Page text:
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AVIATION INDUSTRY

From the bigning To the Future

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 Introduction
 Global overview
 Current/future status
 India aviation industry
 Company description
 Strategy, Target, Positioning
 Product
 SWOT
 Market analysis
 Competitors
 Environment analysis
 Consumer behaviour
 organization

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 The aviation industry can be
broadly classified into military
aviation and civil aviation.
 The term 'civil aviation' covers all
aviation related activities except
for those undertaken by the
military and the government.
 The airlines segment can be
broadly classified into international
airlines and domestic airlines.
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 An airline with one or both terminals in
the territory of a country, other than the
country in which it is registered, is
classified as an International airline.
 Domestic airlines refers to those airlines
whose flights fly only within the domestic
boundaries of a particular country.

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CURRENT STATE OF INDUSTRY

 In 2005, the air transport industry marked its fourth

consecutive year of financial aggregate loss, bringing

total post-9/11 industry losses to over US$36 billion since

2001.

 The principal cause of the loss in 2005 was the industry's

US$61 billion fuel bill, US$17 billion more than in 2004.

 And the situation is getting worse.

 This overwhelmed the success of considerable cost-

cutting initiatives in other areas.

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 ASIA AND CENTRAL EUROPE ~ GREATEST
REVENUE POTENTIAL

 International scheduled passenger traffic


in 2005 increased 15.3% over 2004
levels, and cargo traffic rose 13.4%

 Traffic growth in 2004 was exceptional for


two reasons:
› one-off rebound from the adverse
affects in 2003 of the SARS epidemic
and the war in Iraq on air traffic
levels.
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 2004 ~ strongest world economic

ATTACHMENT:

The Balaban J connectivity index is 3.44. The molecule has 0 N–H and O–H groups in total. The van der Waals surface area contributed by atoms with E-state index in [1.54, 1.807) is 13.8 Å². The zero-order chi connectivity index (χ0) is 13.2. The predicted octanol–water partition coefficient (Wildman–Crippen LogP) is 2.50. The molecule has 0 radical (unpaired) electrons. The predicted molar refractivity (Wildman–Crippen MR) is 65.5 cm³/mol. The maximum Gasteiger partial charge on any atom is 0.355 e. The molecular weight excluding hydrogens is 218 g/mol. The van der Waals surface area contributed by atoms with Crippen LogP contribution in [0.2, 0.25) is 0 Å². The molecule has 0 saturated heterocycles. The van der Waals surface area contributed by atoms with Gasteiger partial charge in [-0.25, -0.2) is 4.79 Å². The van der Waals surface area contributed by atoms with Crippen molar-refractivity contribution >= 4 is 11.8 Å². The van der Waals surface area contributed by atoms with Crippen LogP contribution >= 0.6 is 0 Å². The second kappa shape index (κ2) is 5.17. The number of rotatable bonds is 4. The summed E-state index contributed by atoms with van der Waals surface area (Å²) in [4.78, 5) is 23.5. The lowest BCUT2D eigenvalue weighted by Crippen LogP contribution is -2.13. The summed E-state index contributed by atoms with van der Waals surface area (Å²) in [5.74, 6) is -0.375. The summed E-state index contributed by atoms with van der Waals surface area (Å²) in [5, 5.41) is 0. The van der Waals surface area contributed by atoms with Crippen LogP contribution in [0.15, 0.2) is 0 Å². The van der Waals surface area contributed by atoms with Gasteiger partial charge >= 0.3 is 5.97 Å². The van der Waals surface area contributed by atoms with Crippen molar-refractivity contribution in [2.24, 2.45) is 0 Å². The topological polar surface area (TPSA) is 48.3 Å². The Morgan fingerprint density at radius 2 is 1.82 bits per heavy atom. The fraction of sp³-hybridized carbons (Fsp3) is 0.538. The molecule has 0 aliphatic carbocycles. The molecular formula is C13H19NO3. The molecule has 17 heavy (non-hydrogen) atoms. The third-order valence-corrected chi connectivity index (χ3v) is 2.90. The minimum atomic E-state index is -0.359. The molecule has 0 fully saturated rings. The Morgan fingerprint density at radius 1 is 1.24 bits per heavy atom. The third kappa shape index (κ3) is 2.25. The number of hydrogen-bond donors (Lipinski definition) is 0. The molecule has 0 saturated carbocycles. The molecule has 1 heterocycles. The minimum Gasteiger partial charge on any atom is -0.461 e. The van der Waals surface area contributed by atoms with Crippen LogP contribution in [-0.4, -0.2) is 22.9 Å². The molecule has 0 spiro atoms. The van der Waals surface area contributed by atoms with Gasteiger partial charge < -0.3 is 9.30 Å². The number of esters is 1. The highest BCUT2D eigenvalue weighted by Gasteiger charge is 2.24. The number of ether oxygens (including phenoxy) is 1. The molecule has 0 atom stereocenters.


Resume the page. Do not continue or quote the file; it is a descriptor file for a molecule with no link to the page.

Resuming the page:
growth in 3 decades.
 Economic environment less favorable in next
2 years.
 Strongest potential lies where liberalization is
taking place
› Economic liberalization continue to boost
growth in China
› Increasing trade integration of central
European countries within the EU will
lead to expansion in central Europe.
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 Prior to 1991, aviation, much like other major sectors of the
Indian economy, was nationalized and heavily regulated
 In 1953, the Air Corporation Act, 1953,
1953 changed the landscape of
the airline industry in India.
 It was in 1994 that the Air Corporation Act was repealed

and thus this allowed private


operators to operate in the
domestic airline and aviation industry

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Ease of maintenance, the airplane sits low to the
ground, allowing maintenance crews to easily
perform routine maintenance on the engines.

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 Good reliability,
reliability because the airplane can be turned around at
the gate so quickly, airline can get back on schedule if it falls
behind for any myriad of reasons. This allows our airline to
deliver passenger satisfaction as defined by the
customers themselves: getting them where they want to
go, when they want to go, at a good value. Giving
passengers more departure time choices and airline the
opportunities for more revenue.

 Good flexibility,
flexibility the 737 comes in four different sizes in the
100- to 200-seat market. The interiors are flexible, too. Optional
flex seating, capability of changing a row of seats from five-
abreast business-class seating to six-abreast tourist-class seating
in less than one minute. A moveable cabin divider also allows
configuration changes between flights.

 On a typical route, 737 cash operating costs are nearly 4


percent less than its closest competitor, the A320 series,
in part due to its superior structural efficiency.

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 A single passenger class. Targeting business and
price-conscious passengers.

 Shorthaul and point-to-point approach

 No assigned seats, pay the crews best in industry,